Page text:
And that is the promise of this great book, for each and every human soul.  We can have an 'allotted place at the end of days.'  We can shine like the stars in their courses above!  Or we can run to and fro after knowledge, vain and ever increasing (were they envisioning google with that prediction?) and go down into darkness and infamy evermore.  As grand and epic as this tale is, it is also a very personal tale.  That's why the Word became flesh and dwelt among us; he had friends and enemies, joy and sorrow, a name and a face.  We each desire to be known and loved individually, and that is the very promise of this marvelous book, though it deals with happenings throughout all of time and history and that yet to come.  I love that I can still discover little gems like this, tucked away in various places though I've read and reread it time and again.  Written to all peoples, but also to me. 

Tuesday, June 20, 2017

Life is war

Do you ever feel like your life is pointless, that you are weak and useless, that your existence in general is a string of dull and tedious nothings?  Sometimes it is good to remember we're in a war, and that while things seem quiet and peaceful, the Enemy may come at any moment and surprise us, hoping to ambush us or break through the defenses.  Not that war is all that exciting at every moment,  I think I once read somewhere that it is, 'long stretches of tedium interrupted by periods of sheer terror.'  Whether languishing in the trenches of the first World War or slogging through the endless swamps of Vietnam or sweltering in a desert somewhere, soldiers of every age have never had an easy time of it, but the next time you think about being 'bored,' just remember what you're fighting against:

"And the great dragon was thrown down, that ancient serpent, who is called the devil and Satan, the deceiver of the whole world—he was thrown down to the earth, and his angels were thrown down with him...Therefore, rejoice, O heavens and you who dwell in them! But woe to you, O earth and sea, for the devil has come down to you in great wrath, because he knows that his time is short!”

Not that we wrestle against such things physically or even on a level we are much aware.  For there are mightier warriors than we mere mortals of flesh and blood, and they fight on a level we cannot comprehend, as hinted at in this passage from Daniel:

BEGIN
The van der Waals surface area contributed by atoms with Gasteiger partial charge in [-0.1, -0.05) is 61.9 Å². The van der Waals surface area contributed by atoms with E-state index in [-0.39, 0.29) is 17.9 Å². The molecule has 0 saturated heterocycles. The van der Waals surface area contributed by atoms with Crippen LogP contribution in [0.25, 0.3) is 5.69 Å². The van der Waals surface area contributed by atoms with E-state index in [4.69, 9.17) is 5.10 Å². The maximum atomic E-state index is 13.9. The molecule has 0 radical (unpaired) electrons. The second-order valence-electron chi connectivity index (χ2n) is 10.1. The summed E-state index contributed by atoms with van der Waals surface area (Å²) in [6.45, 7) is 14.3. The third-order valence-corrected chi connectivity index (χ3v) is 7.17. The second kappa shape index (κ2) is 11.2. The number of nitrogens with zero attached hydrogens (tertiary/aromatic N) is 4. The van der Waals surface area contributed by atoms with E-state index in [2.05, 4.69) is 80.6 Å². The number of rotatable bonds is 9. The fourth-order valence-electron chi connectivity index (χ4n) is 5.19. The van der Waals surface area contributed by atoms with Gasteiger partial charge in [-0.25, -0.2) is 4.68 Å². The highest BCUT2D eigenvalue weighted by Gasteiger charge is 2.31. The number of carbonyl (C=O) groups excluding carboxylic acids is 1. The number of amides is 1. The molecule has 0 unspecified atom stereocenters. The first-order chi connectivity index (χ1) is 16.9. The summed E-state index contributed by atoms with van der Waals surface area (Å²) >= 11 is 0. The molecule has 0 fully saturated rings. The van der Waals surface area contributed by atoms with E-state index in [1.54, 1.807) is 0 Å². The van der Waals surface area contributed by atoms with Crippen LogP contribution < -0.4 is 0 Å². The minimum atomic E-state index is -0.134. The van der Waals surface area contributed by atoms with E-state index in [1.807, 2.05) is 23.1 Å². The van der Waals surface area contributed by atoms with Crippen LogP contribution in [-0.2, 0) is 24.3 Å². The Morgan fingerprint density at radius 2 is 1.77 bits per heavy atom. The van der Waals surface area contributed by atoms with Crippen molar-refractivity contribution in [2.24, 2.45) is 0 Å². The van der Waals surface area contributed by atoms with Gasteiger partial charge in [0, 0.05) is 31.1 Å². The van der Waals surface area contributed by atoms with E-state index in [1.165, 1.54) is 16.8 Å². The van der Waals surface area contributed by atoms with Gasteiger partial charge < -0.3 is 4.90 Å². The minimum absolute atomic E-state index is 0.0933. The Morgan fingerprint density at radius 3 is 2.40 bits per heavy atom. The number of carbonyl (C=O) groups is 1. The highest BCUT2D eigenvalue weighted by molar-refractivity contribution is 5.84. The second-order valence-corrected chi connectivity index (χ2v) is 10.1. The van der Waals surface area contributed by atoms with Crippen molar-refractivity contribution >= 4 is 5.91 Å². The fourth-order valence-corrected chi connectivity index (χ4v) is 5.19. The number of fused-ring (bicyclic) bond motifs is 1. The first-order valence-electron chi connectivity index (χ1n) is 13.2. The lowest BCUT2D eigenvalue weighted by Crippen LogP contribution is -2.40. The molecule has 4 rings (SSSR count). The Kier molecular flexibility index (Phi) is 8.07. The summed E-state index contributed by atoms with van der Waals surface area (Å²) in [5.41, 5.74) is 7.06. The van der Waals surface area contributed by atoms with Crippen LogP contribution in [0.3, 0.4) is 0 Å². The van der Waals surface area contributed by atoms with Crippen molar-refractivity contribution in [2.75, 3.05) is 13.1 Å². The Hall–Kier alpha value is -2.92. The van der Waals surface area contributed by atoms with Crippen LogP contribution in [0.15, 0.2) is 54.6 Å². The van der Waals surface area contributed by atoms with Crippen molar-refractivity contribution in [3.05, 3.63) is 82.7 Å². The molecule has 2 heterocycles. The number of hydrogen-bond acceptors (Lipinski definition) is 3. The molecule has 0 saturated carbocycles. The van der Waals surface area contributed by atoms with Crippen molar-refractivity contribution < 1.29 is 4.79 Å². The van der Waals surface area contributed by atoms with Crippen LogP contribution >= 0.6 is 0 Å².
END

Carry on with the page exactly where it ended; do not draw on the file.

"And he said to me, “O Daniel, man greatly loved, understand the words that I speak to you, and stand upright, for now I have been sent to you.” And when he had spoken this word to me, I stood up trembling.  Then he said to me, “Fear not, Daniel, for from the first day that you set your heart to understand and humbled yourself before your God, your words have been heard, and I have come because of your words.  The prince of the kingdom of Persia withstood me twenty-one days, but Michael, one of the chief princes, came to help me, for I was left there with the kings of Persia, and came to make you understand what is to happen to your people in the latter days. For the vision is for days yet to come.”

This mighty angelic warrior was delayed in delivering his message to Daniel because of this dreadful Prince of Persia, whom he could not counter without the help of one of the greatest angels known to mankind.  If such great and mighty beings cannot overcome such evil, what hope have we, fickle and fallible creatures of flesh and blood that we are?  Paul gives us some idea of this struggle in his letter to the Ephesians:

"Finally, be strong in the Lord and in the strength of his might.  Put on the whole armor of God, that you may be able to stand against the schemes of the devil.  For we do not wrestle against flesh and blood, but against the rulers, against the authorities, against the cosmic powers over this present darkness, against the spiritual forces of evil in the heavenly places."

Wow!  But how do we fight against THAT?  He continues: